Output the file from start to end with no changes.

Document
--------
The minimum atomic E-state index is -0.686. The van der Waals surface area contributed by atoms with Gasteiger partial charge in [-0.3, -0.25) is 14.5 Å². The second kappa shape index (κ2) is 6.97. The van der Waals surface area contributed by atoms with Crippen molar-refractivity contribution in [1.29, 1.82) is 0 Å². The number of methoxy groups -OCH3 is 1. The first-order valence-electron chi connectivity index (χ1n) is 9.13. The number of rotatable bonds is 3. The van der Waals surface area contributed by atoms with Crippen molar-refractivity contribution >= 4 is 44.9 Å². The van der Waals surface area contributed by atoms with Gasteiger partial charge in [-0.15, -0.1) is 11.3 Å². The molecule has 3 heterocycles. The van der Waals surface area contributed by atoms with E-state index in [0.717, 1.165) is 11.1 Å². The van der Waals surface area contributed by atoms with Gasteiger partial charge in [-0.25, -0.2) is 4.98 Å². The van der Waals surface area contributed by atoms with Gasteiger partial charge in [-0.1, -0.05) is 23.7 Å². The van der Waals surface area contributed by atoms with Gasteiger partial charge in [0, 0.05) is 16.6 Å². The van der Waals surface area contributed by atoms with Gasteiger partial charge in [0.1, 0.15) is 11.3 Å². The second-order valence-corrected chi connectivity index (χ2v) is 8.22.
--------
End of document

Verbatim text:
The minimum atomic E-state index is -0.686. The van der Waals surface area contributed by atoms with Gasteiger partial charge in [-0.3, -0.25) is 14.5 Å². The second kappa shape index (κ2) is 6.97. The van der Waals surface area contributed by atoms with Crippen molar-refractivity contribution in [1.29, 1.82) is 0 Å². The number of methoxy groups -OCH3 is 1. The first-order valence-electron chi connectivity index (χ1n) is 9.13. The number of rotatable bonds is 3. The van der Waals surface area contributed by atoms with Crippen molar-refractivity contribution >= 4 is 44.9 Å². The van der Waals surface area contributed by atoms with Gasteiger partial charge in [-0.15, -0.1) is 11.3 Å². The molecule has 3 heterocycles. The van der Waals surface area contributed by atoms with E-state index in [0.717, 1.165) is 11.1 Å². The van der Waals surface area contributed by atoms with Gasteiger partial charge in [-0.25, -0.2) is 4.98 Å². The van der Waals surface area contributed by atoms with Gasteiger partial charge in [-0.1, -0.05) is 23.7 Å². The van der Waals surface area contributed by atoms with Gasteiger partial charge in [0, 0.05) is 16.6 Å². The van der Waals surface area contributed by atoms with Gasteiger partial charge in [0.1, 0.15) is 11.3 Å². The second-order valence-corrected chi connectivity index (χ2v) is 8.22.